SC Researchers Ask Local Farmers and Hunters to Report Tagged Deer
More than 100 deer in the area have numbers on their heads, and they aren't price tags. The numbers are printed on yellow ear tags and were placed on deer on the Quivira National Wildlife Refuge during the fall and winter of 2007/2008 by researchers from Kansas State University and student volunteers from Sterling College. Each captured deer was assigned a unique number and tagged on each ear. In a study aimed at documenting the dispersal of this deer population, Sterling College researchers are asking the public to report any deer with yellow tags that are sighted or harvested away from the Quivira National Wildlife Refuge. The tag number, sex, and specific location of the deer should be reported to Dr. Jonathan Conard at email@example.com or 620-278-4243. Even if the ear-tag number cannot be read, the sex and/or size of the animal may be helpful to the researchers for identification.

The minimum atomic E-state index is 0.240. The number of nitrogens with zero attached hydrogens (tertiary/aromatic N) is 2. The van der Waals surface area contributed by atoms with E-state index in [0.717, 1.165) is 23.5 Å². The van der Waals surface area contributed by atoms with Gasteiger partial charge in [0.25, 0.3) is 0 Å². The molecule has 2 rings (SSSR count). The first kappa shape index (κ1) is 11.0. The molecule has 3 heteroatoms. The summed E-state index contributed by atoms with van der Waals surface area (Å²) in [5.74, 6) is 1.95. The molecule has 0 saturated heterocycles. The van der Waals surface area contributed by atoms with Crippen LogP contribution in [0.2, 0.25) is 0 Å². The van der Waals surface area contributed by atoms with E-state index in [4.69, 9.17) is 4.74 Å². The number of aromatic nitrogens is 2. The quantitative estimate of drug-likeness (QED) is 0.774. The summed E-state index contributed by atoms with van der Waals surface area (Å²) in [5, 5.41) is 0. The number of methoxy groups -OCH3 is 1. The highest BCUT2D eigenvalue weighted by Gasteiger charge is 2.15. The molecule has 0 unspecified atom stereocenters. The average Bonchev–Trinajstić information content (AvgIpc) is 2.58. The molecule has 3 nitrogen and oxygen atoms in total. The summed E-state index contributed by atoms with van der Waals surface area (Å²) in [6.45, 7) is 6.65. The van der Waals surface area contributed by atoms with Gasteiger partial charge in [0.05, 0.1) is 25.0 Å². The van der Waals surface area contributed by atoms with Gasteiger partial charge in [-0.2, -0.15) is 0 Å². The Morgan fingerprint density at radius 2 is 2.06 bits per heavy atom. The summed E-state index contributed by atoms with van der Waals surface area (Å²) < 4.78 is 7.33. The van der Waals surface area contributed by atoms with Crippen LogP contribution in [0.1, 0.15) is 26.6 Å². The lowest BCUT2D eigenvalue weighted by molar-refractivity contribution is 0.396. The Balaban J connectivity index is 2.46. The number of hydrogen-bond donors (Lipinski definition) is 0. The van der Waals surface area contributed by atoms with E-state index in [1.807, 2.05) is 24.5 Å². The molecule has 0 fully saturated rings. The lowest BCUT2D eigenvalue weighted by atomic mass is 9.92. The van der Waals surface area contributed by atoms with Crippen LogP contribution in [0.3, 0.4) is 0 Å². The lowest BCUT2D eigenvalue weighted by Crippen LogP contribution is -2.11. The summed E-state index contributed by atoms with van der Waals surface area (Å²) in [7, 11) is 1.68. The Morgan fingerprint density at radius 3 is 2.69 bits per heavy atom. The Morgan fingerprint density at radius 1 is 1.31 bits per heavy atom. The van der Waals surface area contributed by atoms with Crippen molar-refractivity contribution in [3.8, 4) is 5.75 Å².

The aim of this study is to document deer dispersal from Quivira National Wildlife Refuge. During dispersal younger deer (usually fawns or yearlings) move away from the range in which they were born to establish a new range in a different geographic location. While many of the deer tagged during 2007/2008 have remained in the vicinity of Quivira, it is possible others may have traveled long distances. Studies in other states have shown that deer may migrate or disperse between 1 and 100 miles. A study in the late 1960s that followed the movements of 19 mule deer in northwest Kansas found that deer moved an average of 51 miles during dispersal. Since then deer populations have increased dramatically and it is suspected that deer movement patterns have changed. The research study on the dispersal of the deer population tagged during 2007/2008 is part of a larger study on deer movement patterns.